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You are correct in thinking that $L_1$ is not even context-free, though the reason that you give is not a proof; it’s not too hard to find a proof using the pumping lemma for context-free languages, however, and it’s even easier to prove that $L_1$ is not regular using the pumping lemma for regular languages. It’s true that $L_1\subseteq L_1/L_2$, for the ...


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No. The empty language $\emptyset$ is regular and for every language $L$, $\emptyset L = \emptyset$ is also regular. This does not imply that $L$ is regular. Edit. To answer your comment, here is another counterexample. Let $A$ be the alphabet. Then, for every language $L$ containing the empty word, $A^*L = A^*$. This does not imply that $L$ is regular.


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Indeed, there is an elegant way to compute this. The process of finding the language accepted by an automaton $A = (Q,\Sigma, \delta, q_0, F)$ involves solving a system of equations over the monoid $(\Sigma, \circ, \epsilon)$ with $\epsilon$ denoting the empty word of the alphabet. Denote as $\Xi_i$ the language recognized by the automaton $(Q, \Sigma, ...


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You essentially need two copies of the (00010 + 1101 + 1010) automaton to distinguish the parity, i.e., we need to keep track of the overall parity as well as the 0-1-sequence since the last completed $(00010+1101+1010)^\star$ (fortunately, there is always only one way to reach every valid string): Thus create nodes carrying mnemonic labels: even, odd0, ...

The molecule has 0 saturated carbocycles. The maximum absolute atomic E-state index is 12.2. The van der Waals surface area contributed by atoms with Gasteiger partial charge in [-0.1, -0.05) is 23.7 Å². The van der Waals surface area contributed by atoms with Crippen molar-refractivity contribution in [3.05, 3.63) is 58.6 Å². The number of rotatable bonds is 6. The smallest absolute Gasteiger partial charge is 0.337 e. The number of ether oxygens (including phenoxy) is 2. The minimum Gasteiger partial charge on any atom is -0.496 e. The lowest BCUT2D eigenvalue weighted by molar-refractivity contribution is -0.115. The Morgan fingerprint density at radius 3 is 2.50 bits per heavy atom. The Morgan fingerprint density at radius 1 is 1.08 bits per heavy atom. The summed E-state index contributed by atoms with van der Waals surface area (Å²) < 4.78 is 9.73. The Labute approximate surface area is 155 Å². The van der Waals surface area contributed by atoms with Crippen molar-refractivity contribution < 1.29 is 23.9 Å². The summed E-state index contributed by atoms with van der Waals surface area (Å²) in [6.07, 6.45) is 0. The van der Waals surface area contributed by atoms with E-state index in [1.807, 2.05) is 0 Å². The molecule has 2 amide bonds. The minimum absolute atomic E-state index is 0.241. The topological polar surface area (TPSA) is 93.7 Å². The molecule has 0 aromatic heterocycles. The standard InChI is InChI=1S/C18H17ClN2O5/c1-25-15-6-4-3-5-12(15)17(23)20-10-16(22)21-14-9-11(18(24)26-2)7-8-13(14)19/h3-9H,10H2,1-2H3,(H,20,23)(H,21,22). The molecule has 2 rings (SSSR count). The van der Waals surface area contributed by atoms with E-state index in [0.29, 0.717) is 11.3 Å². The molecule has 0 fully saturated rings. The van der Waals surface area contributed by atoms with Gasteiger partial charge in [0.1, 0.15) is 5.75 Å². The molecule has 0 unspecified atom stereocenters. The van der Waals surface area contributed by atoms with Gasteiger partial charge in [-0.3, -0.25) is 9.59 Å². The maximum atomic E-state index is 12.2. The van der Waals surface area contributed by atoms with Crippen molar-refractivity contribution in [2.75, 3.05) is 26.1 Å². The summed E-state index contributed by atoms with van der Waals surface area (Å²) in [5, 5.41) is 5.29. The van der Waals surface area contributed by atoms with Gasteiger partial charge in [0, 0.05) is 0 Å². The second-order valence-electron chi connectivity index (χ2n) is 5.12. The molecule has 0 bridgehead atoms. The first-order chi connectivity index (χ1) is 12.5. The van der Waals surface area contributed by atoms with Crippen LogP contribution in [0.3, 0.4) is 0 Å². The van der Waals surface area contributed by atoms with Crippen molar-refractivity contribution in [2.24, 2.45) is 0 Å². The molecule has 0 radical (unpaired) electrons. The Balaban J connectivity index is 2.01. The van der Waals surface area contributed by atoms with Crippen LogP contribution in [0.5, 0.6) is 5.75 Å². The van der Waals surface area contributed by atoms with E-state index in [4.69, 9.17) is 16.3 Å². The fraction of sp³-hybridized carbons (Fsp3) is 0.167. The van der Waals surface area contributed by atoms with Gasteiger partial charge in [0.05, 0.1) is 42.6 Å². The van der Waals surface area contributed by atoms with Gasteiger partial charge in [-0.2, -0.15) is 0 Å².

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HINT: I think that it’s at least as easy to construct a DFA directly. Since every DFA is in fact an NFA as well, this does not violate the letter of the instructions, though it may violate their spirit. Let $L_0$ be the set of words over $\Sigma=\{a,b,c\}$ whose lengths are divisible by $4$, and let $$L_1=\left\{w\in\Sigma^*:|w|_a+|w|_b\text{ is ...


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There are two major problems that prevent your argument from working. First, you're completely missing that a Turing machine is not the same as a DFA. DFAs are much weaker than Turing machine, but in your construction you seem to be assuming that you can feed an arbitrary Turing machine into $T$, which is only assumed to work when its input is a DFA. ...


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I can't answer all of your questions, but I can tell you how I would attempt to do it. a + bi is made from 3 components, real numbers (a, b), operators (+) and the imaginary symbol (i). So we need to be able to express all 3. + and i are easy, it's just the symbol themselves. So onto a real number, we can either write its decimal expansion (4.2) or with ...


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The state removal method is probably the simplest to do by hand. In this example, we need only remove one state, $2$. Afterward, the edge $0\to1$ will be labeled $a\mid bb$, the edge $1\to0$ will be labeled $b\mid aa$, and we add loops $0\to 0$ labeled $(ba)^*$ and $1\to1$ labeled $(ab)^*$. The resulting regular expression is $$(ba)^*(a\mid ...



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